For birds, winter can be the most lethal time of their lives

We’ve put together a list of things that are good to know so that you too can take part.

#1 Choose Your Feeder

Bird feeders come in all sorts of shapes, sizes, and designs. There are platform feeders, tube feeders, mesh feeders, coconut feeders, hanging feeders, pole feeders, feeders that stick to your window; all have different appeal to different species of birds. When deciding which one to get, it’s always best to focus on function over form. There are many cute and brightly coloured contraptions out there and there’s nothing wrong with bringing a bit of colour to your yard, but just make sure whatever you get has a few particular things: your feeder must be easy to clean, easy to refill, and no sharp edges, small holes or tight spaces that can snag a bird’s foot, and preferably one with a cover so that if it rains then the food won’t rot.

#2 The More the Merrier

It’s always best to have more than one feeder. Once word gets out that you’ve got an all-you-can-eat buffet going on, it’s going to get very busy, and having too many birds at a feeder can be a bad thing. Diseases can be easily transmitted between birds at feeders, so it’s wise to get a few and space them out to keep crowding down, and everyone will get a look in safely and cleanly. Remember to clean your feeder every week using a solution of 10 parts water 1 part bleach, and let it dry thoroughly before putting it back out.

View this post on Instagram

 

A post shared by Bird Buddy (@my.bird.buddy)

#3 DIY Feeding

Making your own bird feeder is an excellent project and can cost very little. Who doesn’t love a power tool? There are all sorts of easy DIY plans online, from simply pushing a wooden spoon or sturdy stick through a plastic drinks bottle with a seed hole cut out and hanging it up, to elaborate and palatial platform feeders with gable ends and balconies and a ship’s crow’s nest on top. Let your imagination run wild and see who can design the best feeder. Be aware of what materials you use, though, as it will need to be durable in bad weather, easy to clean, and take a beating from any falls, storms, or pesky squirrels.

#4 Kids and Birding

This is a perfect opportunity to involve the kids too. Teaching the next generation about nature and the part that birds play in the world is one of the most important steps you can take to help the world with bird conservation, as well as foster love, respect and compassion towards animals. Encouraging a love of birds also helps get the kids outdoors, too, and helps them deal with socialising and interacting with their peers. Studies have shown that learning how to ID birds and understand their behavior boosts short-term memory and engenders critical thinking skills. Plus, birds are beautiful, and the simple pleasure of seeing them can brighten anyone’s day.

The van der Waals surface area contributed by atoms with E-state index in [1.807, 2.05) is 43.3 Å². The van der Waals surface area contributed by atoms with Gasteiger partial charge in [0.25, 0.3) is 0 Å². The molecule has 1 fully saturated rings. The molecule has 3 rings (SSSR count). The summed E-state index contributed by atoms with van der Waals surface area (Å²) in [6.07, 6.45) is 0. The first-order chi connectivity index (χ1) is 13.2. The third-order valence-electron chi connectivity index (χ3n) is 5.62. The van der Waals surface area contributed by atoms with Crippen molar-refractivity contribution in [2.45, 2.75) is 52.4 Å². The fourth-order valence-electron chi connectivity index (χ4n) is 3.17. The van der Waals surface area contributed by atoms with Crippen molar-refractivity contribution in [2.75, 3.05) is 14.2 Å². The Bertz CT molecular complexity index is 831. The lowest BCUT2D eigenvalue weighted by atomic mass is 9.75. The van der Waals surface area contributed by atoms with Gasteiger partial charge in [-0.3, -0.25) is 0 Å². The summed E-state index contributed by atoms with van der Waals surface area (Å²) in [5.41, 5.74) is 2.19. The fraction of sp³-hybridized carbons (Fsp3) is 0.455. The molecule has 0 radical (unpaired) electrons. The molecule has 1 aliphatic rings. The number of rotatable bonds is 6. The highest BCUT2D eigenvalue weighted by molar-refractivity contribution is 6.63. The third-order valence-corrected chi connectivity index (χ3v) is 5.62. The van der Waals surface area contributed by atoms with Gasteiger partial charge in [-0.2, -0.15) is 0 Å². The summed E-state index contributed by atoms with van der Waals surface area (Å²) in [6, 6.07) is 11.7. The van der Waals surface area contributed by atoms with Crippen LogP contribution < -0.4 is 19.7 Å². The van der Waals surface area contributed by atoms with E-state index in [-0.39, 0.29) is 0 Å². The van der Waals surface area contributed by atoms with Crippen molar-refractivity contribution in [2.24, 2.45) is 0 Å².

#5 Know Your Birds

Learn which birds are most likely to be in your neighbourhood. Most urban spaces will attract many songbirds, and people who live near woodlands can get visits from woodpeckers, flickers, and jays. Farmland can bring its own range of birds not seen elsewhere like buntings, pipits and larks. Some folks may even be well-placed enough to have owls or other birds of prey come by. Different species will enjoy different foods – some will be seed- and grain-eaters and others will love fruit such as apples, bananas, and raisins. Some birds love hard cheeses, many adore suet and fat, and peanuts are energy rich and great at this time of year, but remember to crush peanuts as it takes just as much energy to break them apart as they supply. You can never go wrong with sunflower and safflower seeds, and better yet use sunflowerhearts; again, the shells take energy to break open, although black seeds have thinner shells and are perfect with having the highest beneficial oil content. If you have hummingbirds in your area, the nectar mixture should be 4 parts water to 1 part sugar. Providing a range of food means you could get some surprising dinner guests.

Your feeder must be easy to clean, easy to refill, and no sharp edges

#6 Nature’s Food Cupboard

Always try to provide a natural habitat wherever you can. Supplying feeders and store-bought food or even food from your own cupboard is a great way to help the birds, but if you have the space then there’s nothing better you can do than provide nature’s harvest. There are many native plants that you can include in your yard or garden that produce plentiful food during the winter. Many insect-feeding birds also turn to fruits at this time of year, and what’s more, the berries on many plants will have turned soft and mushy, easier to eat. Bayberry is loved by swallows, warblers, and woodpeckers, chokeberry is the go-to fruit for crows, finches, and thrushes, and you can’t go wrong with holly. The aptly named American beautyberry is an excellent choice as those fruits can stay around well into the winter, and birds like quails, robins, and brown thrashers will thank you for them.

Courtesy of Pixabay

#7 Sharing is Caring

As this month is about sharing the love to birds, encouraging others to join in can’t be any simpler than posting your pictures or videos on social media. Many organisations often have bird watching contests around this time of year too, and you can encourage children and adults to get their competitive shine on. How many different species do you see at your feeders? Are there more of one type than another? You can also upload any images you get to the NBFS web pages here (you’ll need to create an account, but its free) and join others in celebrating the beauty and diversity of America’s birds.

Remember to crush peanuts as it takes just as much energy to break them apart as it supplies

Enjoy National Bird Feeding Month, and if you’re reading this from outside of the US, don’t let that stop you! Join in too. We hope you get as much pleasure as we do out of feeding the birds, knowing you’ve done what you can to get them through those winter nights and help them build up their energy levels in time for some essential activity in the warmth and welcome of Spring. It won’t be long now!